The Grapevine

A Nutmeg High Can Leave You Dizzy And Nauseous With A '2-Day Hangover'

nutmeg
Nutmeg poisoning is no laughing matter. Photo courtesy of Shutterstock

Although many may know nutmeg for bringing a seasonal taste to the average baked good or cocktail, few know of its mind-altering abilities. However, as those who have used nutmeg in a desperate attempt to get a buzz will tell you, when it comes to this spice, the high is most definitely not worth the low.

Getting high off nutmeg is not a new practice. In fact, it’s one of the oldest ways people have altered their mind, with reports of nutmeg use, and unfortunately misuse, dating all the way back to 12th century Europe. Nutmeg is actually the seed of the evergreen Myristica fragrans tree, which is native to Indonesia. The thin, protective layer that encloses the nutmeg is the spice mace, which, unlike it’s cousin spice, is regarded more as a weapon than a kitchen essential, The New York Times reported.

Although its precise molecular makeup has yet to be completely decoded, scientists are aware that nutmeg contains myristicin, a volatile oil used in the popular synthetic hallucinogen MDMA. According to Drug Free Australia, chemist Alexander Shuglin synthesized myristicin into MDMA by extracting it from the nutmeg and mace. While nutmeg produces a similar hallucinogenic high to MDMA, its side effects are far more extreme and uncomfortable.

A light dusting of nutmeg on your holiday eggnog is not going to cause any noticeable side effects. Although some may say the nutmeg high was romanticized by Malcolm X in his 1965 The Autobiography of Malcolm X, a couple of tablespoons of the spice will leave the user with a very unpleasant experience.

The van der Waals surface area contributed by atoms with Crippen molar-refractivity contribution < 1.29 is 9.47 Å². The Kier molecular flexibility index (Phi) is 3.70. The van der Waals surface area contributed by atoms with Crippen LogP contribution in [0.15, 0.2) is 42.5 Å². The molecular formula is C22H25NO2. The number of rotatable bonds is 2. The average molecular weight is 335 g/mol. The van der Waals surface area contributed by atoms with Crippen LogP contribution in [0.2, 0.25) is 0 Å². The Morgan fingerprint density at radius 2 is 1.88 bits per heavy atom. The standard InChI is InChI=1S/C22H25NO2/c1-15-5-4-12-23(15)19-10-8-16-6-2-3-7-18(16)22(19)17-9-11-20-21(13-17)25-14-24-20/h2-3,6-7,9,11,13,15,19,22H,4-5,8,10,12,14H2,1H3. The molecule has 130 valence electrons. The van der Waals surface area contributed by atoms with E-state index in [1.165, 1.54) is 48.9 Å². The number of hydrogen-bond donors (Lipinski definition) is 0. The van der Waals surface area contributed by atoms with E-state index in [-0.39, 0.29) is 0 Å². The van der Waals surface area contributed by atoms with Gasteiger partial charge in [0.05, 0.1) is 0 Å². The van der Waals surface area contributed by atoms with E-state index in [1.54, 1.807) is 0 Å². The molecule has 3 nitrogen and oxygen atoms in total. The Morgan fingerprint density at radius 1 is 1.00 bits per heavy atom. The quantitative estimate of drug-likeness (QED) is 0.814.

Nutmeg’s potent punch, which has long been recognized, led to its use in some pretty extreme instances. For example, the intense physical side effects caused by ingestion of a large amount were once thought to be strong enough to induce abortions, Dr. Leon Gussow explained in his 2011 essay on nutmeg toxicity.

“People have told me that it feels like you are encased in mud,” Dr. Edward Boyer, professor of emergency medicine and chief of the Division of Medical Toxicology at the University of Massachusetts Medical School, told The Times. “You’re not exactly comatose, but you feel really sluggish. And your remembrance of events during this time period is incomplete at best.”

The nutmeg high is described as feeling like a “two-day hangover,” with nausea and dizziness that can last up to 12 hours. Gussow wrote that most who take nutmeg once as an inexpensive way to get high “vow to never do it again,” adding that “the experience is almost universally described as unpleasant, and requires ingestion of a large unpalatable dose.”

Misusing the drug is not just physically unpleasant; it can be detrimental to one’s health. Too much of the spice has in rare instances caused hearing and nerve problems. "A person who has an unrecognized heart ailment could have problems that could lead to irregular rhythms. One plus one can add up to nine really quickly," Gaylord Lopez, director of the Georgia Poison Center in Atlanta, Ga., told ABC News.

Today, cases of nutmeg poisoning are rare but not completely unheard of. Dr. Bernard Sangalli, director of the Connecticut Poison Control Center, told ABC News that nutmeg poisonings normally come in clusters. "As people share their experiences on the Internet, we see more and more clustering of those events."

The social media trend of the “Cinnamon Challenge” gave birth to a smaller and much less popular burst of “Nutmeg Challenge” hopefuls. Thankfully, Newser reported that in recent years there have been no deaths linked to nutmeg misuse. Still, be careful this holiday season and try not to overdo it on the spices, or you might just end up with an uncomfortable case of nutmeg poisoning. 

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